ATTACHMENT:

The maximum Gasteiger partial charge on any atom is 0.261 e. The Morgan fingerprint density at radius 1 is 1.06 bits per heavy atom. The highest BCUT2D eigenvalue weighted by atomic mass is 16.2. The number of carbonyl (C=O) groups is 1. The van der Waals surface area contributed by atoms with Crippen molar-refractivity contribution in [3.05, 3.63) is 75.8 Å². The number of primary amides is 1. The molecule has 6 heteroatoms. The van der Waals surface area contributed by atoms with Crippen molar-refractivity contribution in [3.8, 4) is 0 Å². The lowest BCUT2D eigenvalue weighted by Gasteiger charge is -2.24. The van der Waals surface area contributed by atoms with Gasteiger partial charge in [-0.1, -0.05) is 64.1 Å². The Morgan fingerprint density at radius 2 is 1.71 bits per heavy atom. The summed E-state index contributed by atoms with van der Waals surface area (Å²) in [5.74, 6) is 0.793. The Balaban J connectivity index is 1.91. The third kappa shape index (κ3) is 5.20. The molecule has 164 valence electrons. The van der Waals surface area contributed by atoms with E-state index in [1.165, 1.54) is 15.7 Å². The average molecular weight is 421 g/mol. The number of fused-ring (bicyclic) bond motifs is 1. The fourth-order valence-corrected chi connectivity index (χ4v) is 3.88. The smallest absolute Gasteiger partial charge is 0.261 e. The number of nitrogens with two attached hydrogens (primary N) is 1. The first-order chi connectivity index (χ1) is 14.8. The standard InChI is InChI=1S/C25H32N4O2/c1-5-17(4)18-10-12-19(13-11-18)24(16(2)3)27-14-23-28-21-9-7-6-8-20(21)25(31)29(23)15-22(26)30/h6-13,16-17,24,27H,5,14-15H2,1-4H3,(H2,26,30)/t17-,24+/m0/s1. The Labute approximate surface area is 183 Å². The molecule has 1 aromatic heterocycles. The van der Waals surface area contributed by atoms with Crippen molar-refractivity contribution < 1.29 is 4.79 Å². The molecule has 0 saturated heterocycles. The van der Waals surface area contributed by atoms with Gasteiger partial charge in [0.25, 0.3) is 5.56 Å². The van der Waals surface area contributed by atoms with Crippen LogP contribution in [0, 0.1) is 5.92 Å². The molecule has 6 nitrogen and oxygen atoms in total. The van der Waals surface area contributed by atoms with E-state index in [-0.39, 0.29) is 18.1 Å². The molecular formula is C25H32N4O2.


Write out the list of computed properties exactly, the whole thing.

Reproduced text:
The maximum Gasteiger partial charge on any atom is 0.261 e. The Morgan fingerprint density at radius 1 is 1.06 bits per heavy atom. The highest BCUT2D eigenvalue weighted by atomic mass is 16.2. The number of carbonyl (C=O) groups is 1. The van der Waals surface area contributed by atoms with Crippen molar-refractivity contribution in [3.05, 3.63) is 75.8 Å². The number of primary amides is 1. The molecule has 6 heteroatoms. The van der Waals surface area contributed by atoms with Crippen molar-refractivity contribution in [3.8, 4) is 0 Å². The lowest BCUT2D eigenvalue weighted by Gasteiger charge is -2.24. The van der Waals surface area contributed by atoms with Gasteiger partial charge in [-0.1, -0.05) is 64.1 Å². The Morgan fingerprint density at radius 2 is 1.71 bits per heavy atom. The summed E-state index contributed by atoms with van der Waals surface area (Å²) in [5.74, 6) is 0.793. The Balaban J connectivity index is 1.91. The third kappa shape index (κ3) is 5.20. The molecule has 164 valence electrons. The van der Waals surface area contributed by atoms with E-state index in [1.165, 1.54) is 15.7 Å². The average molecular weight is 421 g/mol. The number of fused-ring (bicyclic) bond motifs is 1. The fourth-order valence-corrected chi connectivity index (χ4v) is 3.88. The smallest absolute Gasteiger partial charge is 0.261 e. The number of nitrogens with two attached hydrogens (primary N) is 1. The first-order chi connectivity index (χ1) is 14.8. The standard InChI is InChI=1S/C25H32N4O2/c1-5-17(4)18-10-12-19(13-11-18)24(16(2)3)27-14-23-28-21-9-7-6-8-20(21)25(31)29(23)15-22(26)30/h6-13,16-17,24,27H,5,14-15H2,1-4H3,(H2,26,30)/t17-,24+/m0/s1. The Labute approximate surface area is 183 Å². The molecule has 1 aromatic heterocycles. The van der Waals surface area contributed by atoms with Crippen molar-refractivity contribution < 1.29 is 4.79 Å². The molecule has 0 saturated heterocycles. The van der Waals surface area contributed by atoms with Gasteiger partial charge in [0.25, 0.3) is 5.56 Å². The van der Waals surface area contributed by atoms with Crippen LogP contribution in [0, 0.1) is 5.92 Å². The molecule has 6 nitrogen and oxygen atoms in total. The van der Waals surface area contributed by atoms with E-state index in [-0.39, 0.29) is 18.1 Å². The molecular formula is C25H32N4O2.